Thamnophis butleri

Scientific name:
Thamnophis butleributleri
Dutch name:
Butler’s kousebandslang
English name:
Butler’s Garter Snake
German name:
Butlers Strumpfbandnatter


Pictures of Thamnophis butleri…

From central Ohio en central Indiana northwards through eastern Michigan and the southern tip of Ontario.
Geographically isolated populations are found in the far east from Wisconsin and in the Luther Marsh region in central, southern Ontario.

Is mostly found in marshes, wet meadows, prairie-like areas and water bodies in open area.
Often occurs in the vicinity of water bodies, but is also found in an area where the surroundings go completely dry during a part of the year.

Especially earthworms and other invertebrates, but sometimes amphibians and fish.

Matings immediately after hibernation (late March / early April).
There are, on average, about 10 young born per litter, with a maximum up to 16 young. These are at birth approximately 15 to 18 cm long.

This small species can be kept in a small terrarium
Since they barely enter the water and hardly go climbing, a small water basin is sufficient and climbing branches are not absolutely necessary.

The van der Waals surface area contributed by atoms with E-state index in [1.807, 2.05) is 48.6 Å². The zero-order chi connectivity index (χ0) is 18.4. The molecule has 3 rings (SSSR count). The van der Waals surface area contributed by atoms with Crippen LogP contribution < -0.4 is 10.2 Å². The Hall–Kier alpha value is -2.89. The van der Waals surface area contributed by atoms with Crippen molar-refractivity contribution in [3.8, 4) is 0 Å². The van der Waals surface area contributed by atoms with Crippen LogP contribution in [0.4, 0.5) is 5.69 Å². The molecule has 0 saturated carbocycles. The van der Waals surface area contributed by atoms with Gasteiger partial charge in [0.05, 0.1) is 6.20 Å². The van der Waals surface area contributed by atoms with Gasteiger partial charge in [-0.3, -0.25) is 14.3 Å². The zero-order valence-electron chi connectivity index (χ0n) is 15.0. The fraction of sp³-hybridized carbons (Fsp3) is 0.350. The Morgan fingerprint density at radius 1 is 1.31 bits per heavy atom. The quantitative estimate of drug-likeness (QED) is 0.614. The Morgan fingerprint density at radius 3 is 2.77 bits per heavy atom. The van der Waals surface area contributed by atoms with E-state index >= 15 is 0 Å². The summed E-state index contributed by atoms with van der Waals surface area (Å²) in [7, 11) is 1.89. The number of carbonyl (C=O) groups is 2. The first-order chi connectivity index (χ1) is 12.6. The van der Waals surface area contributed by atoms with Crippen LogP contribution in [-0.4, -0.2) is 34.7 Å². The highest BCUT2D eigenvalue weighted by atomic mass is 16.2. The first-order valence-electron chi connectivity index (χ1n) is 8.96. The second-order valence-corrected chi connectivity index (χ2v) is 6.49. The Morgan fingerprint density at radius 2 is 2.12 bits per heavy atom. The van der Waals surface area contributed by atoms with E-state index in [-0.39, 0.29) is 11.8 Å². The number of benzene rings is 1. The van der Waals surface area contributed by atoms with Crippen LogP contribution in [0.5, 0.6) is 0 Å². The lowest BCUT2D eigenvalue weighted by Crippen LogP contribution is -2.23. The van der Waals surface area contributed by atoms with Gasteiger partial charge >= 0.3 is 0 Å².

This species likes to dig so a thick layer of soil substrate is necessary.
Is a suitable species to keep in an outdoor enclosure throughout the year.
Even though it eats mainly earthworms, it usually can be tricked to start eating fish etc.
A brumation of approximately four months is recommended.

Average length is between 45 and 55 cm. Record length is approximately 74 cm.
Is found up to heights of 500 meters.
Shows a completely different flight behavior than other garter snake species.
During the flight he throws his body from side to side.
The reason for this is not known; in this way it moves slower than when it would normally crawl.
Keeps a four to five-month brumation in the wild.



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